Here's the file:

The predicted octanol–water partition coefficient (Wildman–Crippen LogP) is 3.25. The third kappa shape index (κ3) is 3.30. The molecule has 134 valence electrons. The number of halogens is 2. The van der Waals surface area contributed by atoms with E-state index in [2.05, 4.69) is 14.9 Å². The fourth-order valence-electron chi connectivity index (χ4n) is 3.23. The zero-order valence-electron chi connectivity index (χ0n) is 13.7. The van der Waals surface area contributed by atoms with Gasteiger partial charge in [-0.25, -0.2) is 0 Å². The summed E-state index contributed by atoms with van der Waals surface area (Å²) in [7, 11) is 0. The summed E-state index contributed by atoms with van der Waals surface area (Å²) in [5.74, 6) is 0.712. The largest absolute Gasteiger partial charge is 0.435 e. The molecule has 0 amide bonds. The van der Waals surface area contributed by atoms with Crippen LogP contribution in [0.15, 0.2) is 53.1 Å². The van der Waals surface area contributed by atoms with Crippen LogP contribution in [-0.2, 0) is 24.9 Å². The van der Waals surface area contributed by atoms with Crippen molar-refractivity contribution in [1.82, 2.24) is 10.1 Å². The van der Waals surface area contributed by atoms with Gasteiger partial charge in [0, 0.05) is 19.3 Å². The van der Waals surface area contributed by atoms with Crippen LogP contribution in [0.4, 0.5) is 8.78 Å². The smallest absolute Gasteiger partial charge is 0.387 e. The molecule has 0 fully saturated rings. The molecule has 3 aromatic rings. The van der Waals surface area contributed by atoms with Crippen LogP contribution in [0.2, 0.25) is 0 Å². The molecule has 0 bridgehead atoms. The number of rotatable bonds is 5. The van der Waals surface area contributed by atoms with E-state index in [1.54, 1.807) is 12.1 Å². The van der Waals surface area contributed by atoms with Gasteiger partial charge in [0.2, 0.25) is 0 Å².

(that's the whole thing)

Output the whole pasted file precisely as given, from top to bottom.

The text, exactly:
The predicted octanol–water partition coefficient (Wildman–Crippen LogP) is 3.25. The third kappa shape index (κ3) is 3.30. The molecule has 134 valence electrons. The number of halogens is 2. The van der Waals surface area contributed by atoms with E-state index in [2.05, 4.69) is 14.9 Å². The fourth-order valence-electron chi connectivity index (χ4n) is 3.23. The zero-order valence-electron chi connectivity index (χ0n) is 13.7. The van der Waals surface area contributed by atoms with Gasteiger partial charge in [-0.25, -0.2) is 0 Å². The summed E-state index contributed by atoms with van der Waals surface area (Å²) in [7, 11) is 0. The summed E-state index contributed by atoms with van der Waals surface area (Å²) in [5.74, 6) is 0.712. The largest absolute Gasteiger partial charge is 0.435 e. The molecule has 0 amide bonds. The van der Waals surface area contributed by atoms with Crippen LogP contribution in [0.15, 0.2) is 53.1 Å². The van der Waals surface area contributed by atoms with Crippen LogP contribution in [-0.2, 0) is 24.9 Å². The van der Waals surface area contributed by atoms with Crippen molar-refractivity contribution in [1.82, 2.24) is 10.1 Å². The van der Waals surface area contributed by atoms with Gasteiger partial charge in [0, 0.05) is 19.3 Å². The van der Waals surface area contributed by atoms with Crippen LogP contribution in [0.4, 0.5) is 8.78 Å². The smallest absolute Gasteiger partial charge is 0.387 e. The molecule has 0 fully saturated rings. The molecule has 3 aromatic rings. The van der Waals surface area contributed by atoms with Crippen LogP contribution in [0.2, 0.25) is 0 Å². The molecule has 0 bridgehead atoms. The number of rotatable bonds is 5. The van der Waals surface area contributed by atoms with E-state index in [1.54, 1.807) is 12.1 Å². The van der Waals surface area contributed by atoms with Gasteiger partial charge in [0.2, 0.25) is 0 Å².